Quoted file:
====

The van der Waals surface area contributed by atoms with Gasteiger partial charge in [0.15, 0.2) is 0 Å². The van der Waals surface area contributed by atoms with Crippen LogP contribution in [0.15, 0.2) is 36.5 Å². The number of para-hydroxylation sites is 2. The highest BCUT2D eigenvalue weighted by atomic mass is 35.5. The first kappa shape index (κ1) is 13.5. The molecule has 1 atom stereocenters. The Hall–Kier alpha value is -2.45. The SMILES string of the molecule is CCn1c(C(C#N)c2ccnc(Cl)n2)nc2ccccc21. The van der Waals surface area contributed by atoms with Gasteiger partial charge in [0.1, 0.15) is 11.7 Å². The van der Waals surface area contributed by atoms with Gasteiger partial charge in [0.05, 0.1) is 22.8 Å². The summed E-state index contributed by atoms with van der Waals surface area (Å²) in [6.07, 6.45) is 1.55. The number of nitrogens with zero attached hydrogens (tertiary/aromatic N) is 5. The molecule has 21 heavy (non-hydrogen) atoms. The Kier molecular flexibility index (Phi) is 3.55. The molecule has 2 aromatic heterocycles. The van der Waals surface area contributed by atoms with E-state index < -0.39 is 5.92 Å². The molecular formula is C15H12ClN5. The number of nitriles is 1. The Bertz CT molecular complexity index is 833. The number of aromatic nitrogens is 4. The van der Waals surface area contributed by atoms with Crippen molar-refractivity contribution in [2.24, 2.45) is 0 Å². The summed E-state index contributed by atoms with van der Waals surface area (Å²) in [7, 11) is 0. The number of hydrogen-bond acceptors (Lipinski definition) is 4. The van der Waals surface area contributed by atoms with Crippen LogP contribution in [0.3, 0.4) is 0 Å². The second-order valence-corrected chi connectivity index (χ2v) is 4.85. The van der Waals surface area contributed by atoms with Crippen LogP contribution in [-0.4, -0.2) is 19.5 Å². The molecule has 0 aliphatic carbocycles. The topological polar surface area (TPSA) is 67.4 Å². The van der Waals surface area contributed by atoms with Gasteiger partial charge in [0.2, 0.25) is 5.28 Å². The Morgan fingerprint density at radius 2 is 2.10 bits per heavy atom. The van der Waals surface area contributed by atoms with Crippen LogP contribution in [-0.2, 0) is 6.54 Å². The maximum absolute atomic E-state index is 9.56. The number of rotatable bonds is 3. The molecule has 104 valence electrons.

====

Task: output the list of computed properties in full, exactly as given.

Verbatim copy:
The van der Waals surface area contributed by atoms with Gasteiger partial charge in [0.15, 0.2) is 0 Å². The van der Waals surface area contributed by atoms with Crippen LogP contribution in [0.15, 0.2) is 36.5 Å². The number of para-hydroxylation sites is 2. The highest BCUT2D eigenvalue weighted by atomic mass is 35.5. The first kappa shape index (κ1) is 13.5. The molecule has 1 atom stereocenters. The Hall–Kier alpha value is -2.45. The SMILES string of the molecule is CCn1c(C(C#N)c2ccnc(Cl)n2)nc2ccccc21. The van der Waals surface area contributed by atoms with Gasteiger partial charge in [0.1, 0.15) is 11.7 Å². The van der Waals surface area contributed by atoms with Gasteiger partial charge in [0.05, 0.1) is 22.8 Å². The summed E-state index contributed by atoms with van der Waals surface area (Å²) in [6.07, 6.45) is 1.55. The number of nitrogens with zero attached hydrogens (tertiary/aromatic N) is 5. The molecule has 21 heavy (non-hydrogen) atoms. The Kier molecular flexibility index (Phi) is 3.55. The molecule has 2 aromatic heterocycles. The van der Waals surface area contributed by atoms with E-state index < -0.39 is 5.92 Å². The molecular formula is C15H12ClN5. The number of nitriles is 1. The Bertz CT molecular complexity index is 833. The number of aromatic nitrogens is 4. The van der Waals surface area contributed by atoms with Crippen molar-refractivity contribution in [2.24, 2.45) is 0 Å². The summed E-state index contributed by atoms with van der Waals surface area (Å²) in [7, 11) is 0. The number of hydrogen-bond acceptors (Lipinski definition) is 4. The van der Waals surface area contributed by atoms with Crippen LogP contribution in [0.3, 0.4) is 0 Å². The second-order valence-corrected chi connectivity index (χ2v) is 4.85. The van der Waals surface area contributed by atoms with Crippen LogP contribution in [-0.4, -0.2) is 19.5 Å². The molecule has 0 aliphatic carbocycles. The topological polar surface area (TPSA) is 67.4 Å². The van der Waals surface area contributed by atoms with Gasteiger partial charge in [0.2, 0.25) is 5.28 Å². The Morgan fingerprint density at radius 2 is 2.10 bits per heavy atom. The van der Waals surface area contributed by atoms with Crippen LogP contribution in [-0.2, 0) is 6.54 Å². The maximum absolute atomic E-state index is 9.56. The number of rotatable bonds is 3. The molecule has 104 valence electrons.